Elizabeth Whittaker, consultant in pediatric infectious diseases at Imperial College in London and one of the co-authors, told CGTN Europe: "The reassuring message is that actually the number of children who are susceptible to severe disease and death from COVID-19 is even lower than we've previously suggested."
She said that their studies identified that 5,800 children had been admitted to hospital who had tested positive for COVID-19 - although some may have been admitted for unrelated reasons.
"When we look at what's the risk, why do you end up in hospital, what makes you end up in intensive care? What we see again is that older adolescents, those who are from deprived communities and those who are obese are probably at greater risk, as well as those children with multiple comorbidities," she said.
"And I want to be really clear that the risk is really tiny. And so multiplying a small risk and making it bigger still leaves that as a very tiny risk. So even for those children at the greatest risk, it's still a very, very low risk indeed," she added.
Should children be vaccinated?
In the UK, the Joint Committee on Vaccination and Immunisation is currently considering whether to extend vaccinations to children as young as 12.
Given the very low levels of risks of death from COVID-19, does Whittaker support vaccinating children?
"I think it's a really complicated decision. So does the vaccine work? Well we've got lovely supportive data to show that it works as well, if not better, in children and young people. So that's good.
"Is it safe? It's been given to about three million children and young people in the U.S. and so we're getting really good data from those. There is a small signal that it might cause heart inflammation. And I think that's something we would like better information on," she added.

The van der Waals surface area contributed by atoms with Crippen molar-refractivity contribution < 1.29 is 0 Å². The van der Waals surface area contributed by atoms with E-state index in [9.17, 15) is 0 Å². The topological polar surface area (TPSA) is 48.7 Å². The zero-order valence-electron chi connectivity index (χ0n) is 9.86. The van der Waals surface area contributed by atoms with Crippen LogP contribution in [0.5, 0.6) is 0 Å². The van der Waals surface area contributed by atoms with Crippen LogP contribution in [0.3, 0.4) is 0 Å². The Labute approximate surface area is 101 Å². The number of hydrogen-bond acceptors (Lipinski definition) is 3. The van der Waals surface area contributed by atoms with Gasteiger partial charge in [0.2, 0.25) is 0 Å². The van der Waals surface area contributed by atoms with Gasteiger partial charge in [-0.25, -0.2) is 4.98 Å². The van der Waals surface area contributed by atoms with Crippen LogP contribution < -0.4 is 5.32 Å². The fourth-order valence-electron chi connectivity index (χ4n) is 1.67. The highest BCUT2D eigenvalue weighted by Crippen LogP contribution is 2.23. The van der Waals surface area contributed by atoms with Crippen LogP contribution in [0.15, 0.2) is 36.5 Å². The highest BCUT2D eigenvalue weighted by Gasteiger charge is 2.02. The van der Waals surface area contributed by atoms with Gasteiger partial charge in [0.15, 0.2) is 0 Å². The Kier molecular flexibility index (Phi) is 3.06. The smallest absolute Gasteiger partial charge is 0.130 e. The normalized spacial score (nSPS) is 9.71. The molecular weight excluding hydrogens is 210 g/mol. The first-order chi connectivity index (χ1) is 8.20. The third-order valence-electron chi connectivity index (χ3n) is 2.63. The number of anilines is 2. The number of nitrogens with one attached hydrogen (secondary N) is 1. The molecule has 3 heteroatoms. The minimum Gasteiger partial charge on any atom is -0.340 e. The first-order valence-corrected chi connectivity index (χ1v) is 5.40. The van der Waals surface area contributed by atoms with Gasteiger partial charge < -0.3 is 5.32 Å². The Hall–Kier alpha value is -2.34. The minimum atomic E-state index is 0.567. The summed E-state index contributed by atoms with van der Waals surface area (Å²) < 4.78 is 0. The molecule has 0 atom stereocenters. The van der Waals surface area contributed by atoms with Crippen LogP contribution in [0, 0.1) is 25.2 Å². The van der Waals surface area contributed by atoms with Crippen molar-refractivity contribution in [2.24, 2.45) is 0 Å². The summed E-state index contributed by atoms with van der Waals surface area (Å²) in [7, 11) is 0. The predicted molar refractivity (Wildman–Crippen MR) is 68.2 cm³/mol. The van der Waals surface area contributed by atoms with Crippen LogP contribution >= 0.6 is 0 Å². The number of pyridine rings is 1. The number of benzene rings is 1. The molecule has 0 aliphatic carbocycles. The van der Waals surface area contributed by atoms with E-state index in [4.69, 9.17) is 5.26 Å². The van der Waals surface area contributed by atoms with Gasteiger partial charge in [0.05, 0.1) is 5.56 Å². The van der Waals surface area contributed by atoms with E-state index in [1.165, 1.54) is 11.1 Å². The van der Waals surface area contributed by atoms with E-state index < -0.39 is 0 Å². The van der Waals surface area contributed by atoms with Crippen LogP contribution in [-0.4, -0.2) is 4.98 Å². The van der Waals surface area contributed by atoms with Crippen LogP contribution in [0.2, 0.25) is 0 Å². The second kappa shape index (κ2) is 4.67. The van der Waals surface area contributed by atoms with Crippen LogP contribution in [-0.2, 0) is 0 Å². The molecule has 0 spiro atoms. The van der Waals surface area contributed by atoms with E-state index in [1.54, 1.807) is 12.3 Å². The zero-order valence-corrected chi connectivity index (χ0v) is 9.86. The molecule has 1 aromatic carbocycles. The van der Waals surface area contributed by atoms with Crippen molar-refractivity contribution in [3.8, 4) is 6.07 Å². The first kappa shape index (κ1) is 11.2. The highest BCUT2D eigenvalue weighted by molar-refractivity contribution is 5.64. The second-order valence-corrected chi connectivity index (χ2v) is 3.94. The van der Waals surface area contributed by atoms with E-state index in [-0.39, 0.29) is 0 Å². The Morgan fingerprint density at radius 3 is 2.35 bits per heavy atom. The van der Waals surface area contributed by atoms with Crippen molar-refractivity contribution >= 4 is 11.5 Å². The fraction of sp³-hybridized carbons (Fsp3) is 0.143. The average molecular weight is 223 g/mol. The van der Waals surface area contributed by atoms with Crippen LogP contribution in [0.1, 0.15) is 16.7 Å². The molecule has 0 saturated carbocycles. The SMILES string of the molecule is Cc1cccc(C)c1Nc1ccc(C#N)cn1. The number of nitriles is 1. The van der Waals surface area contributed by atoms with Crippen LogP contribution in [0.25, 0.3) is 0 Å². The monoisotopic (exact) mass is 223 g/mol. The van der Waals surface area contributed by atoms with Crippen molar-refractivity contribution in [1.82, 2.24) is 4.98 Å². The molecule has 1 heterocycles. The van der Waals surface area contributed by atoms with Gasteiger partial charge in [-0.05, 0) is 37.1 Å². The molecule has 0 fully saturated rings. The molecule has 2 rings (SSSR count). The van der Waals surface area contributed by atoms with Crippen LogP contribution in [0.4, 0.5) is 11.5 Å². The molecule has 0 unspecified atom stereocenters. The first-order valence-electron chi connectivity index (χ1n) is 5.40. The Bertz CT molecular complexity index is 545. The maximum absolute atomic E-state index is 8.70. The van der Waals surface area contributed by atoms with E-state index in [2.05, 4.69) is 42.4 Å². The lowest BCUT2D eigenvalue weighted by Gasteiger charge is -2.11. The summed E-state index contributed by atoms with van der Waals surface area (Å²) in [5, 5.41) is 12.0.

Although children might not be at great risk of death or severe illness from COVID-19, they have had their lives disrupted, and they are able to spread the disease - both things which could be minimized by vaccination.
"In terms of the bigger picture and the pandemic, it's having a huge impact on our children and young people, not because they get sick from the virus, but because of the mitigations and the impact on school and their emotional and social well-being," says Whittaker.
"And so there are those factors [which] need to be considered when that decision is made as well.
"And in my opinion - and I don't represent anyone in this opinion - if we can be very confident about the safety of the vaccine, then it may be reasonable to consider vaccinating our adolescents if the vaccine supply is adequate."
The research has yet to be peer-reviewed, its brief did not include the impact of Long-COVID-19 on children and it studied the year up to February, since when the new Delta variant has become dominant.